Mirri-jarra Jukurrpa (Shield Dreaming)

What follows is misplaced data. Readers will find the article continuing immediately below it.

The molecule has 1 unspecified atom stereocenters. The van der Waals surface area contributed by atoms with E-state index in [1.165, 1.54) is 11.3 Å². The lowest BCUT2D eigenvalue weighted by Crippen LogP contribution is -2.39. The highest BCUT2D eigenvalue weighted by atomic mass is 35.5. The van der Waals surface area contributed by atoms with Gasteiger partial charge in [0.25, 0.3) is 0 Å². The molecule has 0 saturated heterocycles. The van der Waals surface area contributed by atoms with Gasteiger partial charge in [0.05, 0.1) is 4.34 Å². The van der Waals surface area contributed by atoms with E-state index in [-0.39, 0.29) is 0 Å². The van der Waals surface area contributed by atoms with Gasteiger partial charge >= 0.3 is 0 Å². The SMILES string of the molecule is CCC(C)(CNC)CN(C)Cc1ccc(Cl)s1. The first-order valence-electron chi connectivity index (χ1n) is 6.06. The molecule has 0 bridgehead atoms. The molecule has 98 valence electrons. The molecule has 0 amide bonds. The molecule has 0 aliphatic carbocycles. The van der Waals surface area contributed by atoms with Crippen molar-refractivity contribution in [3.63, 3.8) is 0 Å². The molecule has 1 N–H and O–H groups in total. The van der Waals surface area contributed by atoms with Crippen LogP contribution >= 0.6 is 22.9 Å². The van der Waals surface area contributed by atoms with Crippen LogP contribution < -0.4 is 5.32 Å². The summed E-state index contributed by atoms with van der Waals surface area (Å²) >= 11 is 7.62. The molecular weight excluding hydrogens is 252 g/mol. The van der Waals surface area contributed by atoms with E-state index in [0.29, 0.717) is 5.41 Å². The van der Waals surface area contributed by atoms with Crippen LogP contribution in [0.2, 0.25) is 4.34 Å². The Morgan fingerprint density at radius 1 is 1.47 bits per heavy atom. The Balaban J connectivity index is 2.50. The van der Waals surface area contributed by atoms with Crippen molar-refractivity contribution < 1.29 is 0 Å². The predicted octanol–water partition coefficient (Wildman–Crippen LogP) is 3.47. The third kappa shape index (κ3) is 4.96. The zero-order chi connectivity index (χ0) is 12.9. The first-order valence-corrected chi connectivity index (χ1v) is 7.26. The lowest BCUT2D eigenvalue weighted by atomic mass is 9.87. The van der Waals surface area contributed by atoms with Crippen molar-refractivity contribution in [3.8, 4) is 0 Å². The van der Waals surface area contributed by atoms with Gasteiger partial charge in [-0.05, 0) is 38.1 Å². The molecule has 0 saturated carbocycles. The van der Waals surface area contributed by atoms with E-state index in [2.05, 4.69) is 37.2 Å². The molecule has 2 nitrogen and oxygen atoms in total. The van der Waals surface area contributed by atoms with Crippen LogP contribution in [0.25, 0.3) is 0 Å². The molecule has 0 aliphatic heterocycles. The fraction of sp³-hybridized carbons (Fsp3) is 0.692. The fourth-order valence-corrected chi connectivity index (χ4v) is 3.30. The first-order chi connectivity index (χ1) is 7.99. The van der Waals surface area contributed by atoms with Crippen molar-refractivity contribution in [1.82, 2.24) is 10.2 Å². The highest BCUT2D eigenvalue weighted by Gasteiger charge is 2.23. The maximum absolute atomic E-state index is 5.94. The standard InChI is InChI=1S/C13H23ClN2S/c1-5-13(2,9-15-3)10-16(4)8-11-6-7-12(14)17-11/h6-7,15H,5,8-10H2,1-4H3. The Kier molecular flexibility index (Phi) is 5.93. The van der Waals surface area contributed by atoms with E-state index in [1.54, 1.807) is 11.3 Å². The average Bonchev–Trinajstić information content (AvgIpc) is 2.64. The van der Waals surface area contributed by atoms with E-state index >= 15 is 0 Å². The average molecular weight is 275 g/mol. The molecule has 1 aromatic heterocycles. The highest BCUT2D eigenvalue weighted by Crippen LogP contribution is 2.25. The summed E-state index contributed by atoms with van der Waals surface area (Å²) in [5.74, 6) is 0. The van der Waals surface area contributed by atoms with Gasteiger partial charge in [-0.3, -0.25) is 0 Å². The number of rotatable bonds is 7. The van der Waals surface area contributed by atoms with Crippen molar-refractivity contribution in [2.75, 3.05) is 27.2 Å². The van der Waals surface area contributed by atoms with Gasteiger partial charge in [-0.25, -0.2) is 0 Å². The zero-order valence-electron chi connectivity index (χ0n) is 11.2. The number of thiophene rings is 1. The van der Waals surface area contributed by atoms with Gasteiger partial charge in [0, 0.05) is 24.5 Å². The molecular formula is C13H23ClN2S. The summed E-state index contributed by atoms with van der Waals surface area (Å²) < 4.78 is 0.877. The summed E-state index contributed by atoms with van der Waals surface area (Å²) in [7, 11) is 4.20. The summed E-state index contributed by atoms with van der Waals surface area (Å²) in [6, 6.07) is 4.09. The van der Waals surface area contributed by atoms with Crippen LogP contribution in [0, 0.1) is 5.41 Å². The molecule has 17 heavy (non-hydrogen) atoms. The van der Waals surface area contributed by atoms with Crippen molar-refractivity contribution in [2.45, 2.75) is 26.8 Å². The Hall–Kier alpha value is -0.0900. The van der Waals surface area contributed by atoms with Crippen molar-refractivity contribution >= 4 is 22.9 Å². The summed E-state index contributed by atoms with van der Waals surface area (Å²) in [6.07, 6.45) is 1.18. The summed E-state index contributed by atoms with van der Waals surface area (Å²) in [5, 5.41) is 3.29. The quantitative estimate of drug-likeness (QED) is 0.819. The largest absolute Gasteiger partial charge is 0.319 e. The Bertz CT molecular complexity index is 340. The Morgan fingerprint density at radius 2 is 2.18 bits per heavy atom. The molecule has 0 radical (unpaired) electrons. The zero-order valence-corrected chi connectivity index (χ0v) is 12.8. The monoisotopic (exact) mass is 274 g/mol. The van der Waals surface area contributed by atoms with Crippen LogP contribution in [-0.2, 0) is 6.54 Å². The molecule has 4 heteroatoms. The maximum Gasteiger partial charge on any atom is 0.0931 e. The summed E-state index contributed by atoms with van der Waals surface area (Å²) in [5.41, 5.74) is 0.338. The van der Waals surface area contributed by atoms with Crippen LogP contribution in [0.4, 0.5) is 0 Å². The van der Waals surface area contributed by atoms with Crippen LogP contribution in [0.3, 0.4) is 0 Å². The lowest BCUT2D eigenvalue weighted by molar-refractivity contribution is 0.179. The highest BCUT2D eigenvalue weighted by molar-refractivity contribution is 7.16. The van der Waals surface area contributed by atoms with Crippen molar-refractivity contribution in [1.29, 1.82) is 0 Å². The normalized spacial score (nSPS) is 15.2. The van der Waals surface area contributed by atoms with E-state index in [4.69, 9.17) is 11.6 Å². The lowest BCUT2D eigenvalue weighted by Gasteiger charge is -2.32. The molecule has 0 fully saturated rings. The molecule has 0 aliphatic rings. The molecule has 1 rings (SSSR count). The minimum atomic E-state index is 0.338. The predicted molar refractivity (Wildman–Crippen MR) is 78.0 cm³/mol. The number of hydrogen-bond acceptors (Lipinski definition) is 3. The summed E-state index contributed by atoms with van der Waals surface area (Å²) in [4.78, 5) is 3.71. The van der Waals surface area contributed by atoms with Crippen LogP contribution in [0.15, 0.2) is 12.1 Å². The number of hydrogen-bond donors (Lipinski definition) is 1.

The Jukurrpa represented in this painting belongs to a place to the north of Yuendumu, near Wakurlpa, called Mirrijarra. Here two men were making ‘kurdiji’ (shields) from the wood of ‘yinirnti’ (bean tree [Erythrina vespertilio]). The two men left their ‘kurdiji’ at Mirrijarra and travelled on to the east. Two rock holes in the side of the rocky hill mark the place where they were making their ‘kurdiji’ and these rockholes make the shape of the ‘miri’ (handle) of the shield. In contemporary Warlpiri paintings traditional iconography is used to represent the Jukurrpa, particular sites and other elements in each painting. In paintings of this Dreaming, Mirri-jarra is typically indicated by concentric circle and the ‘kurdiji’ are usually depicted with their hand grips. ‘U’ shapes usually are shown representing men while long atrait lines beside them are usually depicting ‘kurlada’ (spears). ‘Karli (boomerangs), clubs, and stone knives can sometimes be depicted.